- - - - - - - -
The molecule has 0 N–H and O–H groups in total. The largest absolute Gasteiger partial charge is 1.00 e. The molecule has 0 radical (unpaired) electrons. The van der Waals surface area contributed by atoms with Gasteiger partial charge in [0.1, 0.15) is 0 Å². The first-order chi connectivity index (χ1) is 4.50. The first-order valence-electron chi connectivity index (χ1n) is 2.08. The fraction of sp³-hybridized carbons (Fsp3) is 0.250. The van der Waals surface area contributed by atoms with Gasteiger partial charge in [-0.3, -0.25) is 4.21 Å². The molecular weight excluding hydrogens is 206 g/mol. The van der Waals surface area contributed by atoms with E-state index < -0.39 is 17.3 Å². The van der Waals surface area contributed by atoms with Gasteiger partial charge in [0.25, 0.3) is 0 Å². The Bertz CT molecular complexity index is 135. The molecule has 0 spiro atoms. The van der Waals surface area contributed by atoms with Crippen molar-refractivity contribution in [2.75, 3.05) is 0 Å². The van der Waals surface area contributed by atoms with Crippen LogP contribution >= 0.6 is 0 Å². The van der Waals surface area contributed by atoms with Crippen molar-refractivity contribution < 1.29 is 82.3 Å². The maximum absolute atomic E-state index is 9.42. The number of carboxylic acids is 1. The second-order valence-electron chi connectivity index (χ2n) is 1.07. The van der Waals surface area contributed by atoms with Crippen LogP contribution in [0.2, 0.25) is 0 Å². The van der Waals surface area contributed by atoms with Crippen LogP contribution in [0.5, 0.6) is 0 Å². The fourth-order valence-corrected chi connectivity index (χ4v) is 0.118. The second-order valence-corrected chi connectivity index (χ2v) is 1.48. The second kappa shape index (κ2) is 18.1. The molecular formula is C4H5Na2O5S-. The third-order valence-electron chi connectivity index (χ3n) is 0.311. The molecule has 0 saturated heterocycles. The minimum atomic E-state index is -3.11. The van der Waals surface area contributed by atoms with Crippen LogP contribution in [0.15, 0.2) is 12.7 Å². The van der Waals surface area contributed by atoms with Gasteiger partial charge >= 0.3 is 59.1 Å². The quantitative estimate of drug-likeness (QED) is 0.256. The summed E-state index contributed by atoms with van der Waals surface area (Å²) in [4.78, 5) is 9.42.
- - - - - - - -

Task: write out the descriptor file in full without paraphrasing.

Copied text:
The molecule has 0 N–H and O–H groups in total. The largest absolute Gasteiger partial charge is 1.00 e. The molecule has 0 radical (unpaired) electrons. The van der Waals surface area contributed by atoms with Gasteiger partial charge in [0.1, 0.15) is 0 Å². The first-order chi connectivity index (χ1) is 4.50. The first-order valence-electron chi connectivity index (χ1n) is 2.08. The fraction of sp³-hybridized carbons (Fsp3) is 0.250. The van der Waals surface area contributed by atoms with Gasteiger partial charge in [-0.3, -0.25) is 4.21 Å². The molecular weight excluding hydrogens is 206 g/mol. The van der Waals surface area contributed by atoms with E-state index < -0.39 is 17.3 Å². The van der Waals surface area contributed by atoms with Gasteiger partial charge in [0.25, 0.3) is 0 Å². The Bertz CT molecular complexity index is 135. The molecule has 0 spiro atoms. The van der Waals surface area contributed by atoms with Crippen molar-refractivity contribution in [2.75, 3.05) is 0 Å². The van der Waals surface area contributed by atoms with Crippen LogP contribution >= 0.6 is 0 Å². The van der Waals surface area contributed by atoms with Crippen molar-refractivity contribution < 1.29 is 82.3 Å². The maximum absolute atomic E-state index is 9.42. The number of carboxylic acids is 1. The second-order valence-electron chi connectivity index (χ2n) is 1.07. The van der Waals surface area contributed by atoms with Crippen LogP contribution in [0.2, 0.25) is 0 Å². The van der Waals surface area contributed by atoms with Crippen LogP contribution in [0.5, 0.6) is 0 Å². The fourth-order valence-corrected chi connectivity index (χ4v) is 0.118. The second-order valence-corrected chi connectivity index (χ2v) is 1.48. The second kappa shape index (κ2) is 18.1. The molecular formula is C4H5Na2O5S-. The third-order valence-electron chi connectivity index (χ3n) is 0.311. The molecule has 0 saturated heterocycles. The minimum atomic E-state index is -3.11. The van der Waals surface area contributed by atoms with Crippen LogP contribution in [0.15, 0.2) is 12.7 Å². The van der Waals surface area contributed by atoms with Gasteiger partial charge >= 0.3 is 59.1 Å². The quantitative estimate of drug-likeness (QED) is 0.256. The summed E-state index contributed by atoms with van der Waals surface area (Å²) in [4.78, 5) is 9.42.